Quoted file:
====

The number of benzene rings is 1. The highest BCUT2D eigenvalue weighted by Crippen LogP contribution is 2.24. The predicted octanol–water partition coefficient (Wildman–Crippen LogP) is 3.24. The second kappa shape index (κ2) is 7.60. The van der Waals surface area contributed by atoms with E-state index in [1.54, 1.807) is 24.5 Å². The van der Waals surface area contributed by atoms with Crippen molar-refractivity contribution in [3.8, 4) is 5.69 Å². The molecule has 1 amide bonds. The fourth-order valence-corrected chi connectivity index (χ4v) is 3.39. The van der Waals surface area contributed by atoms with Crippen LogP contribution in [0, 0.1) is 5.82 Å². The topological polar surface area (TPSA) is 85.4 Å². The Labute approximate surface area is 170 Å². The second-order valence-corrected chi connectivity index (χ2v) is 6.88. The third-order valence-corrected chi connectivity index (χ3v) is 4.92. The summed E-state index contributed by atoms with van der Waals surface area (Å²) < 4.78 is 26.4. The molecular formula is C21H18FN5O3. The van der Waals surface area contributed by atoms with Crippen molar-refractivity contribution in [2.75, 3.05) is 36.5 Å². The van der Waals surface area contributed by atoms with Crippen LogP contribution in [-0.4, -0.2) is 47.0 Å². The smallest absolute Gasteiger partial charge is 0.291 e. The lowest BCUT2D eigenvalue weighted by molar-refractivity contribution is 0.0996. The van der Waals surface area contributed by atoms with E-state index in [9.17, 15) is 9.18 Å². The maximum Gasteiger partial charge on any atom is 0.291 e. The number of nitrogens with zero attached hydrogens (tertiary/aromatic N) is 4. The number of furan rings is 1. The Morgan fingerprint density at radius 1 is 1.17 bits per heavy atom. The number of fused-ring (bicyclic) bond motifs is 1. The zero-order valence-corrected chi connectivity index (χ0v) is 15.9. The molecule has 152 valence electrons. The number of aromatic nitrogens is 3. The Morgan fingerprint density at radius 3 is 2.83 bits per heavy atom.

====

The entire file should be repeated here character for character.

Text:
The number of benzene rings is 1. The highest BCUT2D eigenvalue weighted by Crippen LogP contribution is 2.24. The predicted octanol–water partition coefficient (Wildman–Crippen LogP) is 3.24. The second kappa shape index (κ2) is 7.60. The van der Waals surface area contributed by atoms with E-state index in [1.54, 1.807) is 24.5 Å². The van der Waals surface area contributed by atoms with Crippen molar-refractivity contribution in [3.8, 4) is 5.69 Å². The molecule has 1 amide bonds. The fourth-order valence-corrected chi connectivity index (χ4v) is 3.39. The van der Waals surface area contributed by atoms with Crippen LogP contribution in [0, 0.1) is 5.82 Å². The topological polar surface area (TPSA) is 85.4 Å². The Labute approximate surface area is 170 Å². The second-order valence-corrected chi connectivity index (χ2v) is 6.88. The third-order valence-corrected chi connectivity index (χ3v) is 4.92. The summed E-state index contributed by atoms with van der Waals surface area (Å²) < 4.78 is 26.4. The molecular formula is C21H18FN5O3. The van der Waals surface area contributed by atoms with Crippen molar-refractivity contribution in [2.75, 3.05) is 36.5 Å². The van der Waals surface area contributed by atoms with Crippen LogP contribution in [-0.4, -0.2) is 47.0 Å². The smallest absolute Gasteiger partial charge is 0.291 e. The lowest BCUT2D eigenvalue weighted by molar-refractivity contribution is 0.0996. The van der Waals surface area contributed by atoms with E-state index in [9.17, 15) is 9.18 Å². The maximum Gasteiger partial charge on any atom is 0.291 e. The number of nitrogens with zero attached hydrogens (tertiary/aromatic N) is 4. The number of furan rings is 1. The Morgan fingerprint density at radius 1 is 1.17 bits per heavy atom. The number of fused-ring (bicyclic) bond motifs is 1. The zero-order valence-corrected chi connectivity index (χ0v) is 15.9. The molecule has 152 valence electrons. The number of aromatic nitrogens is 3. The Morgan fingerprint density at radius 3 is 2.83 bits per heavy atom.